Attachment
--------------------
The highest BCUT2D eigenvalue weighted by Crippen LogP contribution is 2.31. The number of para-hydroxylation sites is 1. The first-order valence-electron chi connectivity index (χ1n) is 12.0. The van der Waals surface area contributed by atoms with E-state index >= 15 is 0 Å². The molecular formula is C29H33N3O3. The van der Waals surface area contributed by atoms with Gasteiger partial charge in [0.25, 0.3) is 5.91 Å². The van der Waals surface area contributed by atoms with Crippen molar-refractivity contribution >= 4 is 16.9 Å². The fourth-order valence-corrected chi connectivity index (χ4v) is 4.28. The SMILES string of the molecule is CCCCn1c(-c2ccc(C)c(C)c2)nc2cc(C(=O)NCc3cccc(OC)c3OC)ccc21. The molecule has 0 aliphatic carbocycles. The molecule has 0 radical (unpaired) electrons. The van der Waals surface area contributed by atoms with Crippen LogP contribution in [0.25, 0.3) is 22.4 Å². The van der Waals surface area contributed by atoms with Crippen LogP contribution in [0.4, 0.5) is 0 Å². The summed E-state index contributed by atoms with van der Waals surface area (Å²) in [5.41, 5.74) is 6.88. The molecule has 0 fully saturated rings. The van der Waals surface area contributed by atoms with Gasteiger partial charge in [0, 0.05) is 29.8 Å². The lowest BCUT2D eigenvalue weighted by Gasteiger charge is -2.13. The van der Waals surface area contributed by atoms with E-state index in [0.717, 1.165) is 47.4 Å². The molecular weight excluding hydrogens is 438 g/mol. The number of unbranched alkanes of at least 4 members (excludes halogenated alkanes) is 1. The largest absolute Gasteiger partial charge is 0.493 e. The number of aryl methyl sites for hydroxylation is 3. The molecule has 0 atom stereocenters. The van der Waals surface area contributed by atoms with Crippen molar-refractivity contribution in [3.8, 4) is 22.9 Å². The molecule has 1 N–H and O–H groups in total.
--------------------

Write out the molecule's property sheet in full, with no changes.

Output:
The highest BCUT2D eigenvalue weighted by Crippen LogP contribution is 2.31. The number of para-hydroxylation sites is 1. The first-order valence-electron chi connectivity index (χ1n) is 12.0. The van der Waals surface area contributed by atoms with E-state index >= 15 is 0 Å². The molecular formula is C29H33N3O3. The van der Waals surface area contributed by atoms with Gasteiger partial charge in [0.25, 0.3) is 5.91 Å². The van der Waals surface area contributed by atoms with Crippen molar-refractivity contribution >= 4 is 16.9 Å². The fourth-order valence-corrected chi connectivity index (χ4v) is 4.28. The SMILES string of the molecule is CCCCn1c(-c2ccc(C)c(C)c2)nc2cc(C(=O)NCc3cccc(OC)c3OC)ccc21. The molecule has 0 aliphatic carbocycles. The molecule has 0 radical (unpaired) electrons. The van der Waals surface area contributed by atoms with Crippen LogP contribution in [0.25, 0.3) is 22.4 Å². The van der Waals surface area contributed by atoms with Crippen LogP contribution in [0.4, 0.5) is 0 Å². The summed E-state index contributed by atoms with van der Waals surface area (Å²) in [5.41, 5.74) is 6.88. The molecule has 0 fully saturated rings. The van der Waals surface area contributed by atoms with Gasteiger partial charge in [0, 0.05) is 29.8 Å². The lowest BCUT2D eigenvalue weighted by Gasteiger charge is -2.13. The van der Waals surface area contributed by atoms with E-state index in [0.717, 1.165) is 47.4 Å². The molecular weight excluding hydrogens is 438 g/mol. The number of unbranched alkanes of at least 4 members (excludes halogenated alkanes) is 1. The largest absolute Gasteiger partial charge is 0.493 e. The number of aryl methyl sites for hydroxylation is 3. The molecule has 0 atom stereocenters. The van der Waals surface area contributed by atoms with Crippen molar-refractivity contribution in [3.8, 4) is 22.9 Å². The molecule has 1 N–H and O–H groups in total.